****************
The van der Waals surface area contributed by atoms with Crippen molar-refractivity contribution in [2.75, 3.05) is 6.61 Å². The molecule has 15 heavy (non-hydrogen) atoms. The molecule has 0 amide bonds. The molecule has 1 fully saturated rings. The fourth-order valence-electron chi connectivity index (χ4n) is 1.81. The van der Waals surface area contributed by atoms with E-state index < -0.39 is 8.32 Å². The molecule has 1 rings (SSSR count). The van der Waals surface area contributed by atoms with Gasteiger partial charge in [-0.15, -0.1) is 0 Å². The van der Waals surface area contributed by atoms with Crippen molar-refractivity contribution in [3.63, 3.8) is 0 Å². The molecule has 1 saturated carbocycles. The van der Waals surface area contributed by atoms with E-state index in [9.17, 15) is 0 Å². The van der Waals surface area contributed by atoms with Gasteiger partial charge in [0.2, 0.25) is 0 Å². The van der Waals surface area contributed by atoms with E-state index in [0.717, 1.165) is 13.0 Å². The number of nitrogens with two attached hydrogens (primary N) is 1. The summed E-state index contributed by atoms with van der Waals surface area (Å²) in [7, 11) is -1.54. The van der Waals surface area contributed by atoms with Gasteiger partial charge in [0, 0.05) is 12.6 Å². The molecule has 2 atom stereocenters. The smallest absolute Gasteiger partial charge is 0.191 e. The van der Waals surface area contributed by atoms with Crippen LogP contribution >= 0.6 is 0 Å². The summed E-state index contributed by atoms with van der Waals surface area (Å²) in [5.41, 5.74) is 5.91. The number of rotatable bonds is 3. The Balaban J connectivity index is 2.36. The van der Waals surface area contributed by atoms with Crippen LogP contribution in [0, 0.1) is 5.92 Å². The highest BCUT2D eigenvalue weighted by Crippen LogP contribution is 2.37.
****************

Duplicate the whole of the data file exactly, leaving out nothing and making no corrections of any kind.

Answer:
The van der Waals surface area contributed by atoms with Crippen molar-refractivity contribution in [2.75, 3.05) is 6.61 Å². The molecule has 15 heavy (non-hydrogen) atoms. The molecule has 0 amide bonds. The molecule has 1 fully saturated rings. The fourth-order valence-electron chi connectivity index (χ4n) is 1.81. The van der Waals surface area contributed by atoms with E-state index < -0.39 is 8.32 Å². The molecule has 1 rings (SSSR count). The van der Waals surface area contributed by atoms with Gasteiger partial charge in [-0.15, -0.1) is 0 Å². The van der Waals surface area contributed by atoms with Crippen molar-refractivity contribution in [3.63, 3.8) is 0 Å². The molecule has 1 saturated carbocycles. The van der Waals surface area contributed by atoms with E-state index in [9.17, 15) is 0 Å². The van der Waals surface area contributed by atoms with Gasteiger partial charge in [0.2, 0.25) is 0 Å². The van der Waals surface area contributed by atoms with E-state index in [0.717, 1.165) is 13.0 Å². The number of nitrogens with two attached hydrogens (primary N) is 1. The summed E-state index contributed by atoms with van der Waals surface area (Å²) in [7, 11) is -1.54. The van der Waals surface area contributed by atoms with Gasteiger partial charge in [0, 0.05) is 12.6 Å². The molecule has 2 atom stereocenters. The smallest absolute Gasteiger partial charge is 0.191 e. The van der Waals surface area contributed by atoms with Crippen LogP contribution >= 0.6 is 0 Å². The summed E-state index contributed by atoms with van der Waals surface area (Å²) in [5.41, 5.74) is 5.91. The number of rotatable bonds is 3. The Balaban J connectivity index is 2.36. The van der Waals surface area contributed by atoms with Crippen LogP contribution in [0, 0.1) is 5.92 Å². The highest BCUT2D eigenvalue weighted by Crippen LogP contribution is 2.37.